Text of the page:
What are Creative Sets?
When Apple introduced its Search Ads product, allowing marketers to directly advertise on the App Store search results page, it also left a wide gap in its product.
Compared to other advertising products, such as Google AdWords and Facebook mobile install campaigns, Apple didn’t allow users to test their ad creatives. Knowing that user acquisition budgets usually pour towards ads with the highest return on ad spend (ROAS), Apple decided to allow marketers and user acquisition teams the option to test their Search Ads creatives.
They called the testing solution “Creative Sets.”
Creative Sets are collections of app screenshots and previews that you upload to App Store Connect. After setting up your app and assets on App Store Connect, you can create and link Creative Sets to ad groups through the Application Programming Interface (API) or through the Apple Search Ads User Interface (UI).
Creative Sets enable you to test ad variations in groups and optimize for different keywords, devices, and display sizes.
These sets can be applied to change the screenshots used for a specific keyword (or keyword group). For example when a food delivery app is targeting the term “burger,” it can use screenshots of scrumptious burgers, and when targeting “sandwiches” it can use images of mouth-watering sandwiches.
What Apple Search Ads Creative Sets Are and What They Are Not
Search Ads Creative Sets are not actually an a/b testing solution for App Store creatives. Instead, they are Apple’s attempt to allow Search Ads users to dynamically serve different creatives in different ad groups. It also optimizes the tap-through and install rate by matching assets and messaging to users based on keywords.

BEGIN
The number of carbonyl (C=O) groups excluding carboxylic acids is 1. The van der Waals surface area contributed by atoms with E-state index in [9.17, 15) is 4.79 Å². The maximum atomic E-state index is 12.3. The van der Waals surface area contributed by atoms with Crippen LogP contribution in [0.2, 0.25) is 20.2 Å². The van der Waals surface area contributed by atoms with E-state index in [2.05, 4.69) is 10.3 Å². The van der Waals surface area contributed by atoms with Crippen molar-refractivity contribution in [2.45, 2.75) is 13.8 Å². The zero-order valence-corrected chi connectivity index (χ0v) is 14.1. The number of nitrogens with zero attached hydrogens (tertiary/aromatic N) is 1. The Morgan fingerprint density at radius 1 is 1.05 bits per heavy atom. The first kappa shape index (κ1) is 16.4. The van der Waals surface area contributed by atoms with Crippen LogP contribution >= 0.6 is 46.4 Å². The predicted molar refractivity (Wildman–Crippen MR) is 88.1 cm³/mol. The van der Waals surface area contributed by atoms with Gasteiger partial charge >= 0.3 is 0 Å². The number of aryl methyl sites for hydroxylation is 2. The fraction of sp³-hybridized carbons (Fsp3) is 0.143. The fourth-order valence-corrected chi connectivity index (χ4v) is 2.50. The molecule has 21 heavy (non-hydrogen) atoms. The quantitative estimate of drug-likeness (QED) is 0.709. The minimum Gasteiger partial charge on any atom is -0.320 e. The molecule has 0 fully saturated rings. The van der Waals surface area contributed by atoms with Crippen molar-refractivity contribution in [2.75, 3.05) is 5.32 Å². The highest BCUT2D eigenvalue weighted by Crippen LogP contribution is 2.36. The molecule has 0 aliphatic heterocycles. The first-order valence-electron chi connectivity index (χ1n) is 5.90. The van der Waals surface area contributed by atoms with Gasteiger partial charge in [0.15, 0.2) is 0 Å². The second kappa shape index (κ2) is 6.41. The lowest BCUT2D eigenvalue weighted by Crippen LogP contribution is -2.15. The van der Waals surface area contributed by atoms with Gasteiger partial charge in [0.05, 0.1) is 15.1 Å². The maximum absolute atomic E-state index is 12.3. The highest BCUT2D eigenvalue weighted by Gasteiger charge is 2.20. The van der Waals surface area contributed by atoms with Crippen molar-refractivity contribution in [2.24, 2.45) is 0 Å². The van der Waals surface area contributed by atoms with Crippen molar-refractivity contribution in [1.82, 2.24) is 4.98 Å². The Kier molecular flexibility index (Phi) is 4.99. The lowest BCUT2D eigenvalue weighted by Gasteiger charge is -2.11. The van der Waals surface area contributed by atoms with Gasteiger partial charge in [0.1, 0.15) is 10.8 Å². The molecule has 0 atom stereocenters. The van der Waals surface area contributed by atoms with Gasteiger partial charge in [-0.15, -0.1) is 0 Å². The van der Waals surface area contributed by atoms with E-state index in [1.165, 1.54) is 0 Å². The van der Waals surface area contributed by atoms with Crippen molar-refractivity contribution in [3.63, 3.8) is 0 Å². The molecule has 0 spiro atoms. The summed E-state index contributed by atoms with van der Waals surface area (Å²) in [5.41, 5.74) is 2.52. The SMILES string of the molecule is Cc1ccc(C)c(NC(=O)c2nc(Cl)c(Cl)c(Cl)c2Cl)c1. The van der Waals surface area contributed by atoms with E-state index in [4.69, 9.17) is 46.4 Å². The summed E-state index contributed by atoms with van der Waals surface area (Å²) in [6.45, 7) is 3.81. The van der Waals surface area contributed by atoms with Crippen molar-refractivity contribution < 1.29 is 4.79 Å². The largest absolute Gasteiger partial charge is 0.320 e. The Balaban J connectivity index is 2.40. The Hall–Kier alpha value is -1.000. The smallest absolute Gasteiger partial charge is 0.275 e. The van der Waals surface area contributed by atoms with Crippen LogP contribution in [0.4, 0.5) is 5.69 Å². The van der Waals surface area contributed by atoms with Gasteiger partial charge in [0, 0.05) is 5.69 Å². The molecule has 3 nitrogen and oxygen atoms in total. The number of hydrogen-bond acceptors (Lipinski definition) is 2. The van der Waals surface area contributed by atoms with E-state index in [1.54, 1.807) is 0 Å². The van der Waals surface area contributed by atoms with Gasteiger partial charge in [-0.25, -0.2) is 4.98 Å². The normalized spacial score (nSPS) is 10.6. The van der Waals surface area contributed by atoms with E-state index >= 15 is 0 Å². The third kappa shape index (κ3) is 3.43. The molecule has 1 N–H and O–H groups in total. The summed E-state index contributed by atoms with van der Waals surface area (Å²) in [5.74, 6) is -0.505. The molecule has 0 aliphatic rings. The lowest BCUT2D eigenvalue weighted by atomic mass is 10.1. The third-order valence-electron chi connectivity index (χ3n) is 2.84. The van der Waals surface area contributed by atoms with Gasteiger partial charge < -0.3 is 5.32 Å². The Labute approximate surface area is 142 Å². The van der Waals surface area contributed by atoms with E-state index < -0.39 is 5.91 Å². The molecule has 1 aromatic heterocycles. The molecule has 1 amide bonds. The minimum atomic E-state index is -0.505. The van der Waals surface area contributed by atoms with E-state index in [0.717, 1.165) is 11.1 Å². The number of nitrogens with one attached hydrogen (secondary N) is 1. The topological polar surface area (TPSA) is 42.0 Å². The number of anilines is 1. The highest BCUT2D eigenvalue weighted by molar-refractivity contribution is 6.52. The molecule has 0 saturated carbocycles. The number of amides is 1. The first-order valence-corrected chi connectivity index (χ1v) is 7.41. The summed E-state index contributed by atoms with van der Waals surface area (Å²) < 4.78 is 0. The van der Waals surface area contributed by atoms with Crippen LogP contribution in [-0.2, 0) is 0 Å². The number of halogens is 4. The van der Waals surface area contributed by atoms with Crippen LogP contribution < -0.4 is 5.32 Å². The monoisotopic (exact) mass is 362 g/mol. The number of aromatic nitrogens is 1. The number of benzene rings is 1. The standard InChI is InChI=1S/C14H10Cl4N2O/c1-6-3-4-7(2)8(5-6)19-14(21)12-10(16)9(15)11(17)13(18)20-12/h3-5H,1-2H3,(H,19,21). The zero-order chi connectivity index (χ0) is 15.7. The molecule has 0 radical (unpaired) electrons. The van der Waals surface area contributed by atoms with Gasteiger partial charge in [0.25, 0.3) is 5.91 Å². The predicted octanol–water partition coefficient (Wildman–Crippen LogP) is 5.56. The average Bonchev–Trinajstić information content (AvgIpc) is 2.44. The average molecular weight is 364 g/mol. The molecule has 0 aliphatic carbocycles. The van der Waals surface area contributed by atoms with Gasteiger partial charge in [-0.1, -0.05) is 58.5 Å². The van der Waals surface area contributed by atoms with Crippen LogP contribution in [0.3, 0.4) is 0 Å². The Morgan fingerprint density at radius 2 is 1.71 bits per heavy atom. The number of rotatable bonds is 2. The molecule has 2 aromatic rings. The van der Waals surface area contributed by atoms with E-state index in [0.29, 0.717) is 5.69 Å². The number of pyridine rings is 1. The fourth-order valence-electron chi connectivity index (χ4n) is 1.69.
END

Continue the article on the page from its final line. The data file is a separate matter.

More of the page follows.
Similar to how Facebook, Google, and other mobile ad platforms provide advertisers with testing tools to optimize their ad creatives, Apple created a great tool for optimizing ROAS.
As with any tool, it was designed to do a very specific job (optimizing ROAS for Search Ads), and utilizing it to perform other jobs can be tricky at best and dangerous for App Store Key Performance Indicators at worst.
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The Risk of Testing Creative Assets on Creative Sets and Implementing Them on the App Store
One of the most common mistakes we see on the App Store is marketers utilizing Creative Sets to test creatives, using these creatives to update their app store page, and then expecting an uplift in conversion rates for browse, search, and referral (paid) traffic.
In many cases, doing so will lead to an increase in performance for Search Ads but a decrease in performance for other channels, including organic search. Let’s examine why this is happening.
Reason 1: The User Discovery Journey is Different
Users in the App Store discover apps through three main journeys. Let’s analyze the mindset users have throughout each journey and the creatives they are exposed to in different stages of that journey.
App Store Browse Journey
- The journey
Users go into the App Store and find apps that are featured either on the Today tab or the Games/Apps tabs. Users also browse the Top Charts, either for general apps/games or overall categories.
- The mindset
Users in this journey have a very low intent mindset. They aren’t looking for anything specific, but are browsing the store opportunistically for great apps and games to download.
- The creatives
In most instances, including the Top Charts, users are exposed to the app’s icon, title, and subtitle. In some situations, they are also exposed to the product page screenshots.
- The journey
Users land directly on a product page (either from a paid ad or any other type of link, for example, from a brand’s mobile website).
- The mindset
Users in this group have a very high intent to download the specific app/game they were exposed to. An ad convinced them to tap on it and explore further.
- The creatives
Referral users are exposed to the ad creative (usually on other platforms, such as Facebook, Google, or a different app/game through in-app advertising). They have then been exposed to the App Store product page where most users will never go past the “First Impression” or the above-the-fold area of the product page (which includes the icon, title, subtitle, first one or two screenshots, and (if it exists) an autoplaying video).
- The journey